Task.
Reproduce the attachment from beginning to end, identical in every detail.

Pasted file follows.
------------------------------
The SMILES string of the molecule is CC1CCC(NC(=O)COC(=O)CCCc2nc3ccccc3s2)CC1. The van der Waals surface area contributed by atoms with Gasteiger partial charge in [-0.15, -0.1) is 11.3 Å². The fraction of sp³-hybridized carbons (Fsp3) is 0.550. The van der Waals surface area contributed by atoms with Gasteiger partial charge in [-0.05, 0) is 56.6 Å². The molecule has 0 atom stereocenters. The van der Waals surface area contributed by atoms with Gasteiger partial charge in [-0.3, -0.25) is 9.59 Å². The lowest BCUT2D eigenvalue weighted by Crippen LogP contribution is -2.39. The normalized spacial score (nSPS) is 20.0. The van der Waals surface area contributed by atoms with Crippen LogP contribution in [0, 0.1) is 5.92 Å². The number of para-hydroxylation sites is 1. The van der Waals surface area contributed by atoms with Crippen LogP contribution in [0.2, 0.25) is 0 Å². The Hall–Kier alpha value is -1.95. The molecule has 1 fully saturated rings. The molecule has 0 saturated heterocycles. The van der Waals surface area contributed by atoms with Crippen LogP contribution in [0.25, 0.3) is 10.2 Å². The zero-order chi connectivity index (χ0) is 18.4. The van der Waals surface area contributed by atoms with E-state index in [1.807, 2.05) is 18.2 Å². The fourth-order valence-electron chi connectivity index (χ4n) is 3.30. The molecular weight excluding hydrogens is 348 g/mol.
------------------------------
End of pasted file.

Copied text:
The SMILES string of the molecule is CC1CCC(NC(=O)COC(=O)CCCc2nc3ccccc3s2)CC1. The van der Waals surface area contributed by atoms with Gasteiger partial charge in [-0.15, -0.1) is 11.3 Å². The fraction of sp³-hybridized carbons (Fsp3) is 0.550. The van der Waals surface area contributed by atoms with Gasteiger partial charge in [-0.05, 0) is 56.6 Å². The molecule has 0 atom stereocenters. The van der Waals surface area contributed by atoms with Gasteiger partial charge in [-0.3, -0.25) is 9.59 Å². The lowest BCUT2D eigenvalue weighted by Crippen LogP contribution is -2.39. The normalized spacial score (nSPS) is 20.0. The van der Waals surface area contributed by atoms with Crippen LogP contribution in [0, 0.1) is 5.92 Å². The number of para-hydroxylation sites is 1. The van der Waals surface area contributed by atoms with Crippen LogP contribution in [0.2, 0.25) is 0 Å². The Hall–Kier alpha value is -1.95. The molecule has 1 fully saturated rings. The molecule has 0 saturated heterocycles. The van der Waals surface area contributed by atoms with Crippen LogP contribution in [0.25, 0.3) is 10.2 Å². The zero-order chi connectivity index (χ0) is 18.4. The van der Waals surface area contributed by atoms with E-state index in [1.807, 2.05) is 18.2 Å². The fourth-order valence-electron chi connectivity index (χ4n) is 3.30. The molecular weight excluding hydrogens is 348 g/mol.